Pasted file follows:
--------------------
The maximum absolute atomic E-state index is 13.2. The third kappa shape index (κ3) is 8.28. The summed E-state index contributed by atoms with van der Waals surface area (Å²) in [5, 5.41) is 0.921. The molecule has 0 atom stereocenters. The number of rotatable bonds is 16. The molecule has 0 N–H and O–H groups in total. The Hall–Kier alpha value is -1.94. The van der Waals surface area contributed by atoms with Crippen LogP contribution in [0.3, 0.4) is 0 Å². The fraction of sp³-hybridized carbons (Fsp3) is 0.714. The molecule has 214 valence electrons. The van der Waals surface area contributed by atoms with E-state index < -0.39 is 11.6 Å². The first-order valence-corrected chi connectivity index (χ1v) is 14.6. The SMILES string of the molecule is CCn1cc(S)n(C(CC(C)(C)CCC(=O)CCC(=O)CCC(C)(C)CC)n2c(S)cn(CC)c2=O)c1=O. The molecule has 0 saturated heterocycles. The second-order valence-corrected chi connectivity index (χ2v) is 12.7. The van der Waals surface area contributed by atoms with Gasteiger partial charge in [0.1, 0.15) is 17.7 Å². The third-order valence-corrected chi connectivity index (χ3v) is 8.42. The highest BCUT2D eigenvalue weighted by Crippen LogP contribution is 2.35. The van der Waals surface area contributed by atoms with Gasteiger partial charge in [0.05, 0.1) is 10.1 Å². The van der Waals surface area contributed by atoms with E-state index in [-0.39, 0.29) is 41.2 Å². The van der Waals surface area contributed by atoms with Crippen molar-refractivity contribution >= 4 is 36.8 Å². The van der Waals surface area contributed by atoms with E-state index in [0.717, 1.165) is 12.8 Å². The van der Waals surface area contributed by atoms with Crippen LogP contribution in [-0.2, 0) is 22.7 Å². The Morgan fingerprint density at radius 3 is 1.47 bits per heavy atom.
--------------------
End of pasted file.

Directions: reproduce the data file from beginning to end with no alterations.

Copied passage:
The maximum absolute atomic E-state index is 13.2. The third kappa shape index (κ3) is 8.28. The summed E-state index contributed by atoms with van der Waals surface area (Å²) in [5, 5.41) is 0.921. The molecule has 0 atom stereocenters. The number of rotatable bonds is 16. The molecule has 0 N–H and O–H groups in total. The Hall–Kier alpha value is -1.94. The van der Waals surface area contributed by atoms with Crippen LogP contribution in [0.3, 0.4) is 0 Å². The fraction of sp³-hybridized carbons (Fsp3) is 0.714. The molecule has 214 valence electrons. The van der Waals surface area contributed by atoms with E-state index < -0.39 is 11.6 Å². The first-order valence-corrected chi connectivity index (χ1v) is 14.6. The SMILES string of the molecule is CCn1cc(S)n(C(CC(C)(C)CCC(=O)CCC(=O)CCC(C)(C)CC)n2c(S)cn(CC)c2=O)c1=O. The molecule has 0 saturated heterocycles. The second-order valence-corrected chi connectivity index (χ2v) is 12.7. The van der Waals surface area contributed by atoms with Gasteiger partial charge in [0.1, 0.15) is 17.7 Å². The third-order valence-corrected chi connectivity index (χ3v) is 8.42. The highest BCUT2D eigenvalue weighted by Crippen LogP contribution is 2.35. The van der Waals surface area contributed by atoms with Gasteiger partial charge in [0.05, 0.1) is 10.1 Å². The van der Waals surface area contributed by atoms with E-state index in [-0.39, 0.29) is 41.2 Å². The van der Waals surface area contributed by atoms with Crippen molar-refractivity contribution >= 4 is 36.8 Å². The van der Waals surface area contributed by atoms with E-state index in [0.717, 1.165) is 12.8 Å². The van der Waals surface area contributed by atoms with Crippen LogP contribution in [-0.2, 0) is 22.7 Å². The Morgan fingerprint density at radius 3 is 1.47 bits per heavy atom.